Ted, “ridiculous” is a word we would expect a Time or Newsweek editor to use when confronted with an article suggesting that Elvis partied with Bigfoot. Would the managing editor of The Lancet, one of world’s most influential medical journals, refer to the study “Near Death Experience In Survivors of Cardiac Arrest: A Prospective Study in the Netherlands” by von Lommel and colleagues, as “ridiculous?” The Lancet published the study in 2001.

    “We do not know why so few cardiac patients report NDE after CPR, although age plays a part. With a purely physiological explanation such as cerebral anoxia for the experience, most patients who have been clinically dead should report one.”
    — von Lommel et al.

    Certainly. the von Lommel study is controversial, and, as I’m not competent to discuss the issues with expert knowledge, I’m not saying that criticism is unwarranted. I’m simply pointing out the difference between criticism and ridicule. My understanding is that the Lancet staff are not to be blown off like the local palm reader.

    • Ted Meissner on December 18, 2011 at 7:59 pm

      Hi, Tom. I agree, The Lancet is not the local palm reader, totally with you! Though I do have great respect for their work over time, The Lancet is not perfect and has been less than effective in the recent past. Case in point, Andrew Wakefield’s “study” on autism being caused by vaccinations, which ended up being redacted by the journal. My understanding is that Wakefield has since lost his medical license. Current knowledge is that there is no such evidence or scientific basis for such an assertion — it is also “nonsense”. Dangerous nonsense at that, as people refuse to have their children vaccinated, reducing herd immunity, and now we have deaths from pertussis.

      Also, Sue is not The Lancet. She’s making a personal assessment about the idea of non-material fabrics for consciousness. Others are perfectly welcome to disagree with that assessment, that’s fine and your right. What evidence is there for that assertion? The authors of the study (which I have read in its totality) do state, “We did not show that psychological, neurophysiological, or physiological factors caused these experiences after cardiac arrest.” That simply means they did not find such cause, they did not state it proves a non-material cause. In fact, a moment later they state very clearly, “And yet, neurophysiological processes must play some part in NDE.” Again — this proves *nothing*, they simply conjecture and discuss that they did not find any direct cause.

      The question then becomes, how do we do good research such that we can find a cause? If we write off the material by invoking the non-material, we stop looking, and that ends our learning.

  5. Tom Alan on December 18, 2011 at 9:58 pm

    When did I or van Lommel 2001 make any such “assertion?”

    • Ted Meissner on December 21, 2011 at 9:34 am

      Hi, Tom. We may be talking about the same thing, my apologies if it’s gotten muddled in the conversation.

      My understanding of Sue’s view is that NDE experiences having a basis in something non-physical is the assertion with which she disagrees. I’d thought the use of ‘ridiculous’ about that was what you were considering dogmatic rather than skeptical?

      Again, I’m sorry if I’d misunderstood — I’m appreciative of your participation in the discussion.

  6. Dana Nourie on December 19, 2011 at 7:15 pm

    I would say our first interpretation of an out of body experience as a real outside the body experience is not ridiculous but lazy and banal. Our skepticism and willingness to be wrong allowed us to figured out what was really happening, and to then see the first interp as ridiculous. When you see how we create a constructed self and that there is no static everlasting self or soul, anything that suggests leaving the body is regarded as absurd. It kind of like expecting it to literally rain cats and dogs.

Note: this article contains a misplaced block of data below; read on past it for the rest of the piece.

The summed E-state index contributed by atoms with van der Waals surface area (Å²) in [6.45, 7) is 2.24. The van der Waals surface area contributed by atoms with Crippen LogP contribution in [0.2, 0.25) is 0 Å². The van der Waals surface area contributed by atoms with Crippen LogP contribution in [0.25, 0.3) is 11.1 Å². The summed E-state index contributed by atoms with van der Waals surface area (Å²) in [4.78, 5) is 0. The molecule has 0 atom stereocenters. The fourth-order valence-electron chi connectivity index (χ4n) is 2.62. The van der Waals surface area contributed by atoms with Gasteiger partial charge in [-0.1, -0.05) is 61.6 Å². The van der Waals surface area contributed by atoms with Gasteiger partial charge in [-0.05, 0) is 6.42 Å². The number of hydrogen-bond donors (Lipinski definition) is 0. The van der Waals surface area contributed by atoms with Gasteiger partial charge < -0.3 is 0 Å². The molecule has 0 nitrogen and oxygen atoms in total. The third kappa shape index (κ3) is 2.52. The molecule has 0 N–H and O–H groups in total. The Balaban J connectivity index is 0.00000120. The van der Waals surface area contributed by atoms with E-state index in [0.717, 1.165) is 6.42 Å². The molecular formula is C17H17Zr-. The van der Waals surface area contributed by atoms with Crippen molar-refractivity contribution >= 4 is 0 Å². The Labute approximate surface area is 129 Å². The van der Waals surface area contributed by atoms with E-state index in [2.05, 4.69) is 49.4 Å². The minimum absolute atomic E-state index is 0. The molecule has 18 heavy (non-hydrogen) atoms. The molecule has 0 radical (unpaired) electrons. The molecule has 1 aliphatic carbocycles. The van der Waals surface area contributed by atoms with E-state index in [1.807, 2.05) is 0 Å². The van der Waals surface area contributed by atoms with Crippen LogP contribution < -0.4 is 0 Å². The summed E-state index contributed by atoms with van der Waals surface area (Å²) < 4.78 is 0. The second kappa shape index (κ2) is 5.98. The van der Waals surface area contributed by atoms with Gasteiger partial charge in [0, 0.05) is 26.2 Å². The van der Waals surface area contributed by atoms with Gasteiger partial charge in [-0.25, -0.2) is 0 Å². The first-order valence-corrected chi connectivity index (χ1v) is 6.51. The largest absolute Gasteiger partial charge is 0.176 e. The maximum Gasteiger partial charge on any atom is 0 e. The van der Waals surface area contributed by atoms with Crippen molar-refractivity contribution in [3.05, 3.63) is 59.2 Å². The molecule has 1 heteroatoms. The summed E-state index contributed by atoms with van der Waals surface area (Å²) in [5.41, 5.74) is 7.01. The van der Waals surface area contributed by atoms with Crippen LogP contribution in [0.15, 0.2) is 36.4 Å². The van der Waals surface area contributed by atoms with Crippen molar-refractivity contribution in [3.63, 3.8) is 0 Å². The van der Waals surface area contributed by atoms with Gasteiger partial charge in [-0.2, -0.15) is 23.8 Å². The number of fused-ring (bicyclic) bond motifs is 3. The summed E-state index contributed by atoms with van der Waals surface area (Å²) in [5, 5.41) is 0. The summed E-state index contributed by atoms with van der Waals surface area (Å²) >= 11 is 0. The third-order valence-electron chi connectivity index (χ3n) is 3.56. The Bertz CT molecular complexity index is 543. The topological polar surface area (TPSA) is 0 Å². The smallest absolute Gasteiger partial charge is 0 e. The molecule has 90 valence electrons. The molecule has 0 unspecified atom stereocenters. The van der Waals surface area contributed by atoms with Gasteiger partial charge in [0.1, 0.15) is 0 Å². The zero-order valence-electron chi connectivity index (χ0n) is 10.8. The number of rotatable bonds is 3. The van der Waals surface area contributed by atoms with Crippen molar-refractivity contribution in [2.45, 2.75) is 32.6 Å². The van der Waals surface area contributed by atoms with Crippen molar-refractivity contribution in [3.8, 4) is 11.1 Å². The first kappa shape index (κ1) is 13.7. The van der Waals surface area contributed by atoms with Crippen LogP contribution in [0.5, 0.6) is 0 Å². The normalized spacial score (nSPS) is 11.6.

7. Tom Alan on March 4, 2012 at 11:12 pm

    “I haven’t written on the subject for a long time and I haven’t kept up with all the literature either.”
    — Susan Blackmore, on near-death experience research

  8. Tom Alan on March 4, 2012 at 11:37 pm

    “… and then you spout off all these things you believe to be true!
    — Alex Tsakiris, interviewing Susan Blackmore

  9. Tom Alan on March 5, 2012 at 1:28 am

    “When [Susan Blackmore] comes to her presentation of Buddhism, I have to say rather sadly that it’s the worst presentation of Buddhism in the English language, and I have been studying Buddhism for 37 years.’
    — Dr. Allen Wallace (from the Tsakiris/Blackmore program, above )

  10. Candol on March 25, 2012 at 7:01 am

    Excellent podcast Ted. I’ve halfway through reading her book on consciousness too. Its a bit drier than alain de botton though.

    But what was really good for me to hear was her talking about her own early paranormal experiences. The thing she neglected to analyse (but maybe she does it elsewhere) is the effect of the drugs and the role they played. Nevertheless, i found it really useful to hear her experience of studying the whole lot and finally coming round to seeing it for what is was not.

    It also reminded me of an early out of body experience i had. Actually i had two strange experiences when i was a child. One was me flying over the valley at the foot of our house and the other was a memory about having my plaits cut off. Neither of these could have really happened – I didn’t have plaits. The thing is although i had a memory of them, i never attributed to them any reality ultimately. I was always skeptical of them.

    This would probably be one talk that a transcript would be good to have. Although i know that takes work. Just saying, it would be handy.

    Ah and this reminds me – she started talking about consciousness in a way that reminded me of a book i’ve read recently by Alva Noe. At first i thought he was using the buddhist idea but only recently i realised he was drawing on phenomenology and the work of Merlot Ponty. Are you familiar with this book. Its called Out of my Head. I am sure you would like reading it. If so, could we have a podcast with him too. I actually never got to the end of the book which is quite typical of me these days. So i was never able to finally come to a view as to whether i was persuaded or not. His idea is along the lines of what SueB was saying when she was tallking about the possibilities of what consciousness was. Alva noe says it is something that happens in the spaces between us and the object. Or maybe its not in the spaces but its when we meet our object. Anyway you’ve probably already read the book and know what i mean.

  11. […] Episode 94 :: Sue Blackmore :: Skepticism, Meditation, and Consciousness […]

  12. […] Episode 94 :: Sue Blackmore :: Skepticism, Meditation, and Consciousness […]